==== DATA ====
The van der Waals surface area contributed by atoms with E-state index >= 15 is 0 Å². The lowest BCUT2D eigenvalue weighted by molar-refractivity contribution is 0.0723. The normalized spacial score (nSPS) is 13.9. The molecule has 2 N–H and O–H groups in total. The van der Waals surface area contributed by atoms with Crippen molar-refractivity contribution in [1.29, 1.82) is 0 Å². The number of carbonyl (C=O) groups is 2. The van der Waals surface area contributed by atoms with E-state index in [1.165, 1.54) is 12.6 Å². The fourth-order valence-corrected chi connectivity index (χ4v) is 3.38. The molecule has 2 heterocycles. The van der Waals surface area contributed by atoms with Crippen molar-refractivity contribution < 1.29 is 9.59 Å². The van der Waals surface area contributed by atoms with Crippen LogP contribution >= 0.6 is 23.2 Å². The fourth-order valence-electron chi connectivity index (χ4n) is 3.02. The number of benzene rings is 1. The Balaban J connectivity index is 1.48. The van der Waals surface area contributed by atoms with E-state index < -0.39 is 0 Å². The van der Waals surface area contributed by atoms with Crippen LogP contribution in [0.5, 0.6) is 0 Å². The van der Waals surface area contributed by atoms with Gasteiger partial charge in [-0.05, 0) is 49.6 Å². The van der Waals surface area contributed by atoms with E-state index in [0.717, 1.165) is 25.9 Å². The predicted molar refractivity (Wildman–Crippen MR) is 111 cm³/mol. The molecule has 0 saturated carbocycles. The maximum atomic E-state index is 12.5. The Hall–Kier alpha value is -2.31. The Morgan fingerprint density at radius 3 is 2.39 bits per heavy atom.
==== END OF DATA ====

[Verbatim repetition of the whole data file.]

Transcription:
The van der Waals surface area contributed by atoms with E-state index >= 15 is 0 Å². The lowest BCUT2D eigenvalue weighted by molar-refractivity contribution is 0.0723. The normalized spacial score (nSPS) is 13.9. The molecule has 2 N–H and O–H groups in total. The van der Waals surface area contributed by atoms with Crippen molar-refractivity contribution in [1.29, 1.82) is 0 Å². The number of carbonyl (C=O) groups is 2. The van der Waals surface area contributed by atoms with E-state index in [1.165, 1.54) is 12.6 Å². The fourth-order valence-corrected chi connectivity index (χ4v) is 3.38. The molecule has 2 heterocycles. The van der Waals surface area contributed by atoms with Crippen molar-refractivity contribution < 1.29 is 9.59 Å². The van der Waals surface area contributed by atoms with Crippen LogP contribution >= 0.6 is 23.2 Å². The fourth-order valence-electron chi connectivity index (χ4n) is 3.02. The number of benzene rings is 1. The Balaban J connectivity index is 1.48. The van der Waals surface area contributed by atoms with E-state index < -0.39 is 0 Å². The van der Waals surface area contributed by atoms with Crippen LogP contribution in [0.5, 0.6) is 0 Å². The van der Waals surface area contributed by atoms with Gasteiger partial charge in [-0.05, 0) is 49.6 Å². The van der Waals surface area contributed by atoms with E-state index in [0.717, 1.165) is 25.9 Å². The predicted molar refractivity (Wildman–Crippen MR) is 111 cm³/mol. The molecule has 0 saturated carbocycles. The maximum atomic E-state index is 12.5. The Hall–Kier alpha value is -2.31. The Morgan fingerprint density at radius 3 is 2.39 bits per heavy atom.